Why did we have such a lull in the 90s and early-2000s? Oh right, SUVs and a right wing that encouraged nothing but “drill, baby drill.” Thanks.

How Much Of California’s Drought Was Caused By Climate Change? Scientists Now Have The Answer.—California is bound to go through periodic droughts, but it looks like the current drought cycle is being exacerbated by climate change.

How Killing Elephants Finances Terror in Africa—This is just a fascinating read. The author placed GPS chips into fake elephant tusks to track where illicit ivory made its way across the globe.

The Pork Industry is Full of this Drug You’ve Never Heard Of—Ractopamine, besides sounding like the name of a plague in a spy movie, is bad stuff. Most of the rest of the world has not deemed meat raised with this drug safe for human consumption, but in the good ol’ USA it’s what’s for dinner.

How the Midwest’s Corn Farms Are Cooking the Planet—Industrial corn production is turning out to be one of the more environmentally damaging agricultural pursuits of the modern age. Maybe it is time we start looking at a different paradigm.

The American Lawn Is Now The Largest Single ‘Crop’ In The U.S.—If corn is bad, lawns are downright insane. At least there is something that comes out of a corn field. A lawn is just a green carpet that requires more maintenance than wall-to-wall white shag carpeting.

What Happens When Your Cash Crop Goes Bust: The Fall and Rise of Zimbabwe’s Coffee Economy—A really good write up about what happened to Zimbabwe’s gourmet coffee economy following the seizing of farms by the Mugabe dictatorship.

An Artist Proves There’s Enough Sugar In Your Soda to Create a Lollipop—Would you drink a lollipop? Probably not, but you are doing the equivalent every time you drink a Coke.

Friday Linkage 7/3/2015

Damn, it’s July. Where did June go? That’s right, I spent the month trying to put as many miles on my bikes as possible and spending the rest of my time enjoying a few moments of clam between rain storms.

On to the links…

Americans Are Drinking Less Coffee Thanks to K-Cups—So, we are drinking less coffee but paying more for the privilege of brewing it a single cup at a time. How is this a good trade off?

The Surprising Environmental Reason Weed Should Be Legal—Marijuana should be legal nationwide because the war on drugs is a sham perpetuated by the prison industrial complex. It also appears that there is an environmental benefit to legalization.

Solar Power Per Capita & Wind Power Per Capita Leaders—Lichtenstein is the leader in per capita solar? Really?

Largest Solar Plant On Planet Earth — Solar Star — Comes Online—With all the hype about distributed solar—of which I am a big proponent—sometimes the scale of these utility projects gets lost. Solar Star in California has a rated capacity of 579 megawatts of funky yellow sun fueled electrical power.

How Renewables are Thriving in the US Thanks to State Policies—Government policy can advance the cause of renewables despite what right wingers might say:

CESA-Wind-and-Solar-infographic-FINAL_1-465x1024

Total Plans 500-800 MW Solar Power Capacity In Bolivia—Bolivia has not ever come up in the links before that I can remember. The French energy titan Total is putting some serious money into renewables in that country.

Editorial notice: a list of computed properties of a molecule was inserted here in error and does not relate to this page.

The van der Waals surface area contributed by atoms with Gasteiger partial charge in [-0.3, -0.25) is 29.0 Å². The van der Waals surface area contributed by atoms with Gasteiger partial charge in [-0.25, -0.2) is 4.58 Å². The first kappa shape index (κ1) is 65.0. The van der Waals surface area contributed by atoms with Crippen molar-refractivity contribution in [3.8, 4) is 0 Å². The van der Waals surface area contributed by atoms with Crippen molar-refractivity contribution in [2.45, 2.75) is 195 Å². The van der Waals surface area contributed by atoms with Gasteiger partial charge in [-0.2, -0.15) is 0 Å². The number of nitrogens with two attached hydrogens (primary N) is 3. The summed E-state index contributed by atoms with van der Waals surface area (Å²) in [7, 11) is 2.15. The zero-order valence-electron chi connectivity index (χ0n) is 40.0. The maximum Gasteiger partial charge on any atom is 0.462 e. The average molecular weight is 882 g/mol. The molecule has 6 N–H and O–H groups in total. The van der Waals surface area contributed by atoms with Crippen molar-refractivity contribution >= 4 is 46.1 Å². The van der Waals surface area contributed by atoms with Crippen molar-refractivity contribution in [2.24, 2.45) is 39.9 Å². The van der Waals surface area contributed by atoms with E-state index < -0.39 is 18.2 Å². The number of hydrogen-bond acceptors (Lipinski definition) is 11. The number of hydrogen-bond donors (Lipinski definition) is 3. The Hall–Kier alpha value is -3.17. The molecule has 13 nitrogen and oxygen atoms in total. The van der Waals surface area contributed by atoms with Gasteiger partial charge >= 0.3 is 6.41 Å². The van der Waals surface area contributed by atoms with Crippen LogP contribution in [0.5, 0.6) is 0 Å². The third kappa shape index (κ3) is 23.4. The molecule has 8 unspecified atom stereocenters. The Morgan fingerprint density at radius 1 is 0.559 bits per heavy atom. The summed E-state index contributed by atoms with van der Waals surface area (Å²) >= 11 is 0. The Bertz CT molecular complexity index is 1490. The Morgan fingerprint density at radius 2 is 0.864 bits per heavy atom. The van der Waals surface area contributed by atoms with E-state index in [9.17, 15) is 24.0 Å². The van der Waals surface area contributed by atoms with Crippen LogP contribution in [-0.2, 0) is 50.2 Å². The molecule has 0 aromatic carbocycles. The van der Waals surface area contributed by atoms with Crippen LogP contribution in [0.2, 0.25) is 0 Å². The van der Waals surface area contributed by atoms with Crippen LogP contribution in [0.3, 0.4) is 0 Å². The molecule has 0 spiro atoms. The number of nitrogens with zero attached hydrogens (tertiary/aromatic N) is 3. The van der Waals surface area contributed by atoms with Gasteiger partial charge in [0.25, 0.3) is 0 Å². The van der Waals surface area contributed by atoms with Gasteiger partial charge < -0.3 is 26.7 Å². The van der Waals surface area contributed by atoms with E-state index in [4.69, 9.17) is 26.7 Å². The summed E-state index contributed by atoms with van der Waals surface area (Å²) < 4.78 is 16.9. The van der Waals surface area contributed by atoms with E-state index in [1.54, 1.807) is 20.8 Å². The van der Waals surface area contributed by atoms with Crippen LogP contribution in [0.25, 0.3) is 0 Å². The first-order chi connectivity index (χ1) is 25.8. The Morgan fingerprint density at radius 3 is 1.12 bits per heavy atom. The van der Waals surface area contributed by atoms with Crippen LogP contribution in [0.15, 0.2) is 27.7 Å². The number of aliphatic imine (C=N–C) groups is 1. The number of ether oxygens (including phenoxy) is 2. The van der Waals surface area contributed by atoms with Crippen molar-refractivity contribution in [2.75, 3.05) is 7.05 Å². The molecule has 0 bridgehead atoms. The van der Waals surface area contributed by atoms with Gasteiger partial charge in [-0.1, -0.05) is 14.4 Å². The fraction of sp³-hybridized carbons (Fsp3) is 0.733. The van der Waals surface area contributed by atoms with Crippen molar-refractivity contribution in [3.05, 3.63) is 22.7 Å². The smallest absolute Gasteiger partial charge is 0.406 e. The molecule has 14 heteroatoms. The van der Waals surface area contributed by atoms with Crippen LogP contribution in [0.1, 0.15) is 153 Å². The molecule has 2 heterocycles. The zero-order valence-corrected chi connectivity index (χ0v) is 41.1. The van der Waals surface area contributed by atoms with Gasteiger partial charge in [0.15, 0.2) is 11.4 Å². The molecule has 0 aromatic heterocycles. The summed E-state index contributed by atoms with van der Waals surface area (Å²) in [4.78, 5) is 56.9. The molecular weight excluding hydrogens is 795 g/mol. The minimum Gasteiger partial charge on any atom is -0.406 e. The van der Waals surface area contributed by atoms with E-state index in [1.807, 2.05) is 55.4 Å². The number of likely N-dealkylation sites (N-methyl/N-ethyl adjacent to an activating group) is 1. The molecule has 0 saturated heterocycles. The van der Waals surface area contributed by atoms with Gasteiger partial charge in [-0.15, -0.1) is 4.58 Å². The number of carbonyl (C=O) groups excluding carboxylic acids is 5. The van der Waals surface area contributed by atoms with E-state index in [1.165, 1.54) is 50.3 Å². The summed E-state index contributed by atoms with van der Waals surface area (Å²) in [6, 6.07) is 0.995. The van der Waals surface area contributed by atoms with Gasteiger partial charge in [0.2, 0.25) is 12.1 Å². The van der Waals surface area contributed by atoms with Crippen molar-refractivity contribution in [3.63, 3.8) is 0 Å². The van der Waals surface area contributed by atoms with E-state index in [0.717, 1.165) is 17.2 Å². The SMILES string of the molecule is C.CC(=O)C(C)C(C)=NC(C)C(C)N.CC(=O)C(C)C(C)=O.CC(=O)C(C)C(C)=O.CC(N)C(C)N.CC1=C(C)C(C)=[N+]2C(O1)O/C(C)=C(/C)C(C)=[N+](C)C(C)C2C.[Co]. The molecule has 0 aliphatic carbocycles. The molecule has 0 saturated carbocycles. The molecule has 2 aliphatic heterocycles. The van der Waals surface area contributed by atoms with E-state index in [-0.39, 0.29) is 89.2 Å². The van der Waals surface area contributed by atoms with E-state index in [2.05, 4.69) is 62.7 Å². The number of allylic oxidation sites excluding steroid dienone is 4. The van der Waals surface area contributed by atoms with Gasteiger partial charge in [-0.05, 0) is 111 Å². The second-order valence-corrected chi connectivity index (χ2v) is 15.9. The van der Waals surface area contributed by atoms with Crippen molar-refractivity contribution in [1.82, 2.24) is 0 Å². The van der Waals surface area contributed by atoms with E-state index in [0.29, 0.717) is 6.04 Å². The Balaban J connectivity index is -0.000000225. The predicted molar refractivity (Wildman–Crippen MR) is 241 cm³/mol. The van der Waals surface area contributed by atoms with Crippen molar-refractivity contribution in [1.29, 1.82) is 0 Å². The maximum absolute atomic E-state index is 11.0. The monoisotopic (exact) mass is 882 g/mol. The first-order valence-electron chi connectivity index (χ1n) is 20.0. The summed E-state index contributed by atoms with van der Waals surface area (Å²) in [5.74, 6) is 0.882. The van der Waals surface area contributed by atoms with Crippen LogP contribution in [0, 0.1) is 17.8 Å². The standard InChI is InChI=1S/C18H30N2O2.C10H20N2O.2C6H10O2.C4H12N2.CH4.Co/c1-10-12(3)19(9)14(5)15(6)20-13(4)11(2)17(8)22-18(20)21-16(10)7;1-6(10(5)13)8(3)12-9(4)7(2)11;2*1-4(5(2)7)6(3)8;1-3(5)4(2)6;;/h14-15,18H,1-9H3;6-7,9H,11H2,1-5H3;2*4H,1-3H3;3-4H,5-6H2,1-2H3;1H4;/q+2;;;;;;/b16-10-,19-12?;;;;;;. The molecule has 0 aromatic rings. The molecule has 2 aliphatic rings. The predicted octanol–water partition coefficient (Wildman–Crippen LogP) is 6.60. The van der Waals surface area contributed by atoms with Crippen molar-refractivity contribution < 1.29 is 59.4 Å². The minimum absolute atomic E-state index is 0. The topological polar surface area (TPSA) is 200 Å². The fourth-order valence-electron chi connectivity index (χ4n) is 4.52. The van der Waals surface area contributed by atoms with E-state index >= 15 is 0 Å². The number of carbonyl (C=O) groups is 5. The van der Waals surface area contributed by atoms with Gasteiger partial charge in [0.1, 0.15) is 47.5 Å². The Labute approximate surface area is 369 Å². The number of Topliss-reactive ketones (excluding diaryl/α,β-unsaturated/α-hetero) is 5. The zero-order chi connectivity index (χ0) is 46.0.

3 Out Of 4 New Solar Homes In NSW To Include Battery Storage—The more I read and the more I think about the topic the more that I come to the conclusion that Australia seems like the perfect laboratory for the distribution of massive amounts of residential solar.

The West Is Literally On Fire, And The Impacts Could Be Widespread—As the climate changes as a result of global warming we are going to have to deal with the massive impacts of wildfires in drought stricken regions.

Californians Getting Drought Message: Water Usage Plunges—The state still has not addressed some of the agricultural usage insanity—like growing alfalfa to feed to cows or to export—but the residents of the state seem to be getting the idea that el Nino will not rescue them from drought this time.

Mark Bittman Wants You to Know the Drought Isn’t Your Fault—The drought is not our fault, but our food choices may be making things worse. Given the water situation in California there is no logical reason why cows should be residents of that state. None.

Corn Syrup’s DC Attack on Sugar Could Hit Minnesota Beet Industry—Talk about some lobby-on-lobby crime. These two subsidized industries need to get of the government welfare.

Hawaii Just Became The First State To Ban Plastic Bags At Grocery Checkouts—A big thank you to the aloha state for banning the distribution of single use plastic bags. These things are the scourge of the earth.

Friday Linkage 6/12/2015

Miles consume my thoughts. I have set some ambitious personal targets for miles ridden on my bike this season and I have already started viewing each ride as a percentage of that goal. It’s kind of sick and awesome at the same time.

On to the links…

No More Beer, Chocolate or Coffee: How Climate Change Could Ruin Your Weekend—Ruin my weekend? This will ruin my everyday ritual. People need to understand the broad implications of climate change.

Renewables Reach Highest Share Of U.S. Energy Consumption Since 1930s—From 2001 through 2014 renewable energy—driven by wind, solar, and biofuels—grew by 5% per year compounded annually. Every step is a step forward to a fossil fuel free future.